The Defensive Line: Everyone was fed the "Patriots Offensive Line is garbage" lines all week going into Sunday Night. They looked like a group of All-Pros against the Bengals' defensive line, giving up only one sack and few pressures. Domata Peko, Geno Atkins and the rest of the crew up front looked like they wore roller skates to the game, as they were frequently pushed back, allowing 220 yards on the ground. That has to get fixed--like, immediately.

Special Teams Gaffes: When you miss a field goal and lose a fumble on a kickoff return on the road, you won't win the game very often. Both happened Sunday night, growing concern for Mike Nugent's erratic play this season and upping the ire for Brandon Tate. The only two reasons why this isn't in the "ugly" category are Adam Jones' long punt return and the fact that Nugent's miss was from more than 50 yards.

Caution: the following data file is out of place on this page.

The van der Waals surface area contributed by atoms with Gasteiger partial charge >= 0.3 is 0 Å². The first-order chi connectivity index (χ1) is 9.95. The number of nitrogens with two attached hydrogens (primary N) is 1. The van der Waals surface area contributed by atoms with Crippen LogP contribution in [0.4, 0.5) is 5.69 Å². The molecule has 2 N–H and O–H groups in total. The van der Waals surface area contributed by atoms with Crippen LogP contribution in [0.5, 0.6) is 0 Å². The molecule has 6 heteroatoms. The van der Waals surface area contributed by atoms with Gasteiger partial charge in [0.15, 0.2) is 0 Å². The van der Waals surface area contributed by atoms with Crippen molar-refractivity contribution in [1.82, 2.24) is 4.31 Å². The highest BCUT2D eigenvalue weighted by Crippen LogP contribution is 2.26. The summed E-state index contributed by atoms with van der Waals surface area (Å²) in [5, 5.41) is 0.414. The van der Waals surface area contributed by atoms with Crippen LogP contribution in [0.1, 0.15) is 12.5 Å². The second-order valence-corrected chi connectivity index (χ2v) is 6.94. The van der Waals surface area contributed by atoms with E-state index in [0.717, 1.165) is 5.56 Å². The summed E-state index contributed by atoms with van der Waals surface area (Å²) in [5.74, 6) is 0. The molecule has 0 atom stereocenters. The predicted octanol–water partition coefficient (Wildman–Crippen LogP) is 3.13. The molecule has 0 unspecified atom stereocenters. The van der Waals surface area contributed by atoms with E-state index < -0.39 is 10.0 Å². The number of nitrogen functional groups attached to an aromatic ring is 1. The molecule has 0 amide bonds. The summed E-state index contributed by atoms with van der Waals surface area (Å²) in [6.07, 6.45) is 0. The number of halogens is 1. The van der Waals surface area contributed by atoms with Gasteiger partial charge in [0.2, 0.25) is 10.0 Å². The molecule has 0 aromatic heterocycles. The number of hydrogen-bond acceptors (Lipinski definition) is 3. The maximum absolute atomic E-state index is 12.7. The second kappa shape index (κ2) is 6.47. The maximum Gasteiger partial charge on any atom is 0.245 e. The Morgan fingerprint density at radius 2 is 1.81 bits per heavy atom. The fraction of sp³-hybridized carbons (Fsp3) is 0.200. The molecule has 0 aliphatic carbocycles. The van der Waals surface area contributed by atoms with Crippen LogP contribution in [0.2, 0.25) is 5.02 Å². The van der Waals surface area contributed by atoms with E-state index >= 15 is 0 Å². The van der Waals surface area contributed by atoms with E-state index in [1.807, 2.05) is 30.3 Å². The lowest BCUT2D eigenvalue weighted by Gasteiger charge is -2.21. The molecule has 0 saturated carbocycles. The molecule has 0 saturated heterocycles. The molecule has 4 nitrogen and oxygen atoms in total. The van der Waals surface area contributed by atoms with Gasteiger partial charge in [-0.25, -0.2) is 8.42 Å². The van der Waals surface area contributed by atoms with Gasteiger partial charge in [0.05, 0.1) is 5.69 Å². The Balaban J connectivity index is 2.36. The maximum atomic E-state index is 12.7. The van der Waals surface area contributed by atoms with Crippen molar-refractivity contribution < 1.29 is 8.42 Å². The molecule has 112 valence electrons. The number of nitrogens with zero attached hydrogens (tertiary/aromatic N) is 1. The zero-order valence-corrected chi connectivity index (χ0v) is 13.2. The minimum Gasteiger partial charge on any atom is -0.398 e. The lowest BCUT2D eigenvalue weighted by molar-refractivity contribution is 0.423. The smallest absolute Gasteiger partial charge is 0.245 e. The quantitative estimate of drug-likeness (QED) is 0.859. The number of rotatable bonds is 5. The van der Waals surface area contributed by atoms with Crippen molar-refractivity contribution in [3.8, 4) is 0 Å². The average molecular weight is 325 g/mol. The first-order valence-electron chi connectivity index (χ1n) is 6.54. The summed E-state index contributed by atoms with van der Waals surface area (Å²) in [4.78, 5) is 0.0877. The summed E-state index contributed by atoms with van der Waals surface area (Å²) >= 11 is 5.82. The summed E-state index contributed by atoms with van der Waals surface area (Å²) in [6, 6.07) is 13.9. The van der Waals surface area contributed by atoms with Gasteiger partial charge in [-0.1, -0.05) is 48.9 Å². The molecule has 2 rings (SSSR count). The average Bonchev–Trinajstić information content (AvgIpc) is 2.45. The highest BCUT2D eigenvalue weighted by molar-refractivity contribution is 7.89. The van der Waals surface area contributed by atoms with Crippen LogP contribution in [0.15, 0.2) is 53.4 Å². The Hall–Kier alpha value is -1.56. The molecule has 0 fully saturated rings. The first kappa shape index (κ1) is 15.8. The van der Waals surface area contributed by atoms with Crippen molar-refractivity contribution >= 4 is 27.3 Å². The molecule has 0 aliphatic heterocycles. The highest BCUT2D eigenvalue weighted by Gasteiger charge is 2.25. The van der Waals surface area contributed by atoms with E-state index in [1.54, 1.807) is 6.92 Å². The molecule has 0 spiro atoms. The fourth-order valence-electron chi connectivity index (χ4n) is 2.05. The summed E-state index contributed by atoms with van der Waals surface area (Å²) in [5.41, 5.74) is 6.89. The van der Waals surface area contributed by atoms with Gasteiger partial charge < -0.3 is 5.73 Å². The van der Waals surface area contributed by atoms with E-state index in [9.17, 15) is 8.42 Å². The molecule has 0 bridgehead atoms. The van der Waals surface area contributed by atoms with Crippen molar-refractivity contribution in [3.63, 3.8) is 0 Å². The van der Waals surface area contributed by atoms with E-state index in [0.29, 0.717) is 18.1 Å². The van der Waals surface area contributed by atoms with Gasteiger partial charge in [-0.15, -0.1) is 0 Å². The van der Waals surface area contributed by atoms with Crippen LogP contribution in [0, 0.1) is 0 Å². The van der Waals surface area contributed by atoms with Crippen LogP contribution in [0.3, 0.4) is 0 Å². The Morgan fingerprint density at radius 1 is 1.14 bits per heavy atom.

The Ugly:

Third-Down Conversion Percentage: The Bengals were 0 for seven on third down conversions on Sunday Night. Enough said.

Game-Changing Plays Slipping Through Their Fingers (Literally): The Bengals had chances to get back into the game and swing some momentum back their way. But, in true Bengals primetime fashion, they didn't take advantage. Linebacker Emmanuel Lamur, who has had a solid start to the season, had an interception opportunity, which he also may have been able to return for a touchdown, but couldn't capitalize. Tight end Jermaine Gresham had a beautiful pass go right through his hands midway through the second quarter. As Josh Kirkendall examined on Monday, it would have brought the Bengals to within seven points, along with receiving the kickoff after halftime.